Targeting a rise in mitzvot as the good deeds go global


The walls of Mitzvah Day's north London offices are plastered with targets for the continued development of the annual day of good deeds and its associated year-round projects.

Interviewed by the summer beach at the adjacent JW3 community centre, Mitzvah Day founder and chair Laura Marks was loth to reveal the target figures. But as preparations gather pace for the 2015 event in November, she highlighted its role in bridge-building with other faiths, particularly the Muslim community.

"You start something in a mosque and six people take part. The next year it's 20 but 200 more have heard about it. It's playing the long game."

On the global front, Mitzvah Day has received its first international grants towards three European start-ups and expanding Mitzvah Day Active, for unaffiliated young adults seeking some engagement with Judaism, "particularly in countries where it is harder to stand up and be Jewish".

Mitzvah Day already operates in Australia and Germany and Ms Marks saw the attraction to newcomers as "the sense of being part of a worldwide movement".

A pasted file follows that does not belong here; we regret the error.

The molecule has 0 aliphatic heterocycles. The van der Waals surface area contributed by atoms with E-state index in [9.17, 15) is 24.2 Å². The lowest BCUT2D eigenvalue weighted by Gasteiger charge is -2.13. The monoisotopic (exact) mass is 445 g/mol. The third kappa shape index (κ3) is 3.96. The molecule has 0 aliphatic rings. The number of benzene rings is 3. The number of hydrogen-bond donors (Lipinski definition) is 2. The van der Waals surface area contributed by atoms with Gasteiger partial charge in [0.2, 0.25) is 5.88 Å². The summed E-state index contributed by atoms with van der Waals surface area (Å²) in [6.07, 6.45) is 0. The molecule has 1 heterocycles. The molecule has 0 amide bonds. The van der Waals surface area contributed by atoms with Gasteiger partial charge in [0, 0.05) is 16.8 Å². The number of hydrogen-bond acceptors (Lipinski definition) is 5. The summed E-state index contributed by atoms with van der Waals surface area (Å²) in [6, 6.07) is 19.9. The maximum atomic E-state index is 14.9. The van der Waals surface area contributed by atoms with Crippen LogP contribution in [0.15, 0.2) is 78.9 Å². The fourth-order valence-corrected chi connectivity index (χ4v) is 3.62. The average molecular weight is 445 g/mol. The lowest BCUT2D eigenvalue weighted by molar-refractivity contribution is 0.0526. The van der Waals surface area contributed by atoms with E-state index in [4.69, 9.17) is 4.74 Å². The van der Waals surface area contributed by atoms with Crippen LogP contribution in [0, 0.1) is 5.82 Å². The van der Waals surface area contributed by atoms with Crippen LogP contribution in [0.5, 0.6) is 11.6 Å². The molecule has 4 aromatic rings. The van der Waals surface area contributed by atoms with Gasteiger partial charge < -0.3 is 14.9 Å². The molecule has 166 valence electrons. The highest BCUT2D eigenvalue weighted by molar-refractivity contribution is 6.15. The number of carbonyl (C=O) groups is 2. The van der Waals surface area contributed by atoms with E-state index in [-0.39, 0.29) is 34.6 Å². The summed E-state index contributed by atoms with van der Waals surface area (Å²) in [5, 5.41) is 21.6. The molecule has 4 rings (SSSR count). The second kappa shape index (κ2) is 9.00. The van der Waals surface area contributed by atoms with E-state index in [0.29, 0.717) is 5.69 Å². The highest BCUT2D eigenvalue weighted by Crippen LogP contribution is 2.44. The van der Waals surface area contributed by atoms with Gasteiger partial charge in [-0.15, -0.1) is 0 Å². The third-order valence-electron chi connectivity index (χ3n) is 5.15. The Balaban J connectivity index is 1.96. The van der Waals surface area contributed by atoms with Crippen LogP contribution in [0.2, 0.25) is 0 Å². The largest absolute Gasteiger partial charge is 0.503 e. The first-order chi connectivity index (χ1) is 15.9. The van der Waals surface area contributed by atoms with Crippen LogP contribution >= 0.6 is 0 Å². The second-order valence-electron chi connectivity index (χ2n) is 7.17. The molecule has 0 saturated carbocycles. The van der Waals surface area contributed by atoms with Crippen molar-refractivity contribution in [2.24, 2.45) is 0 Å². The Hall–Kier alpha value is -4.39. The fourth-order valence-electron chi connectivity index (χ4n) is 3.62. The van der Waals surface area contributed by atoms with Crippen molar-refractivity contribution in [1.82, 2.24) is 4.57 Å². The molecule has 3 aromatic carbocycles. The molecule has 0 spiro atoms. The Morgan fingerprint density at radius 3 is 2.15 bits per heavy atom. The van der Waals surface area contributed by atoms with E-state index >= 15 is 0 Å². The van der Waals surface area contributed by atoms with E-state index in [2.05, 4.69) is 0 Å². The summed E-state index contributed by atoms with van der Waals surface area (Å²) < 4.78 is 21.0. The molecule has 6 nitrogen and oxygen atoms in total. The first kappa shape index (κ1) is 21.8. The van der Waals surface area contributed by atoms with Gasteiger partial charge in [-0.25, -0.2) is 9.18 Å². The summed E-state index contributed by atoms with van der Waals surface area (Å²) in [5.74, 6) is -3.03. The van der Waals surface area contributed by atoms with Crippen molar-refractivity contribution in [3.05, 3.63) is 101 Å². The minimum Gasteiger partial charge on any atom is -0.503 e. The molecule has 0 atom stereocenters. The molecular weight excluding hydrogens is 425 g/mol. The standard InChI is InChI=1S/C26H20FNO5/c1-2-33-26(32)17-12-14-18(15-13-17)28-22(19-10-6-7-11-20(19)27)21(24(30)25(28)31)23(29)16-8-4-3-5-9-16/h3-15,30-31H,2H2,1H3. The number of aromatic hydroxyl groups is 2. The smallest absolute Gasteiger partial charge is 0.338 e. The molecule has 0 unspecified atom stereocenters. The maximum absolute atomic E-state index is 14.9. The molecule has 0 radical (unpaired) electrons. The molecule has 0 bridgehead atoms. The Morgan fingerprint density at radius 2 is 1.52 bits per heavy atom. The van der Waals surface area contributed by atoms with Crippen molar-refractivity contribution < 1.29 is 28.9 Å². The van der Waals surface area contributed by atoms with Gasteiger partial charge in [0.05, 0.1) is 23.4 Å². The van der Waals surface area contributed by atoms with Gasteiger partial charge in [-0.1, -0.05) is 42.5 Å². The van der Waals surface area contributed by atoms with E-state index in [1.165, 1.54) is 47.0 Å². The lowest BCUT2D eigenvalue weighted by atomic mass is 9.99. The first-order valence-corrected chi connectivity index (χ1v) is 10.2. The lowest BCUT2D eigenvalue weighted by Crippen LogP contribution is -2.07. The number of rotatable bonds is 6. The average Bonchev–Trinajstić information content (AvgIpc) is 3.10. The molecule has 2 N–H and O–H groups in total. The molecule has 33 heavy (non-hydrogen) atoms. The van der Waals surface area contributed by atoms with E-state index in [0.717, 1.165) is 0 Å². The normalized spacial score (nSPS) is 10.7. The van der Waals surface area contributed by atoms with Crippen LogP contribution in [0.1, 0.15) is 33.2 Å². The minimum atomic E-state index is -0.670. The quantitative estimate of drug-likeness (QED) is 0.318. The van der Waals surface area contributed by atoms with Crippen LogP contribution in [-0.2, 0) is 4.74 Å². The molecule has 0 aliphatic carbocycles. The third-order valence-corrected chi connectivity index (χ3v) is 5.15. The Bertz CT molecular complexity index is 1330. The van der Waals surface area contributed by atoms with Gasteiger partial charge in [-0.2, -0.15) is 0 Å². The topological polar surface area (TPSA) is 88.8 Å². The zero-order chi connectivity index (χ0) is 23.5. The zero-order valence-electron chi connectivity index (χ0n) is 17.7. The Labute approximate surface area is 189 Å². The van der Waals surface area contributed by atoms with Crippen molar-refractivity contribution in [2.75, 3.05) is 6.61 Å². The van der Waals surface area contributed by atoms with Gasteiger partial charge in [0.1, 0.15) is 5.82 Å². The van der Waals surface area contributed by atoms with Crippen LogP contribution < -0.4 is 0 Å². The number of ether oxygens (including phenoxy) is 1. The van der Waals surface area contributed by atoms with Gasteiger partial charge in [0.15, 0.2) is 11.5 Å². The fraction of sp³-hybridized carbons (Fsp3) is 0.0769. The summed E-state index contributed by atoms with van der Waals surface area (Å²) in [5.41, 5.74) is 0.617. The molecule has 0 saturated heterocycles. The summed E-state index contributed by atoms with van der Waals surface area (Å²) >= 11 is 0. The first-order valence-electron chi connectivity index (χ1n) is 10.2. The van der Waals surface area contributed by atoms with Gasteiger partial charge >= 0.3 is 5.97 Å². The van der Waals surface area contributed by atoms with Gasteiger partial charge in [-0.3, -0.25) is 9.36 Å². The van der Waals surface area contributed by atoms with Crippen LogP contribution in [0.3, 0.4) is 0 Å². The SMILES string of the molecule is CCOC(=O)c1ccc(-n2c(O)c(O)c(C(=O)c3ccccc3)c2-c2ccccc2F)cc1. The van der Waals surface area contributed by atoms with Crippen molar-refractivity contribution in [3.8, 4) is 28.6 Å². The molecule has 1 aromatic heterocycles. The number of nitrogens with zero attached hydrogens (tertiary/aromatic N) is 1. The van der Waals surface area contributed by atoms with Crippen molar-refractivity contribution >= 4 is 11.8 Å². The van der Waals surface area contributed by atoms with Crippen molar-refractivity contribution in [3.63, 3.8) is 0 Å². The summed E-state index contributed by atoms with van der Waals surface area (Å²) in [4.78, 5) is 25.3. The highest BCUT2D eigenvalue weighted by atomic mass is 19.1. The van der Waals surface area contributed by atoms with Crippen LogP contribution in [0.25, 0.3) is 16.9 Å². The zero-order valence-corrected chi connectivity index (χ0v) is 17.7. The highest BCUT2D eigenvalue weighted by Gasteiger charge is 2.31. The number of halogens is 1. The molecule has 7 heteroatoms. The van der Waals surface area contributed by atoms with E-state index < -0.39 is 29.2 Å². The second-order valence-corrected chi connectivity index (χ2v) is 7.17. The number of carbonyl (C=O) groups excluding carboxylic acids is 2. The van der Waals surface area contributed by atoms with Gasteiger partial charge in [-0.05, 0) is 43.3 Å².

For the UK, an interim chief executive with wide experience in event management - including the launch of JW3 and this year's Yom Hashoah commemoration - has started work. Sue Shefras will look to build on the strong base of the 300-plus Mitzvah Day activities nationwide in 2014.

Ms Marks said that in some ways, the day had become a victim of its own success. "That is why we have to think of new ideas." One had been mitzvah mummies, where mums take their children to a home for the elderly to sing for residents.

This year's programme would see a renewed emphasis on engagement with politicians. "It's a wonderful opportunity to show MPs, mayors and councillors the community at its best," she observed.

The main Sunday has traditionally coincided with the national Ajex parade of Jewish ex-servicemen in Whitehall, with community members urged to make it their good deed to turn out to support the rally.

But following criticism that it distracted attention from the parade and that those engaged in projects were unable to attend, Mitzvah Day will this year be staged on the following week.

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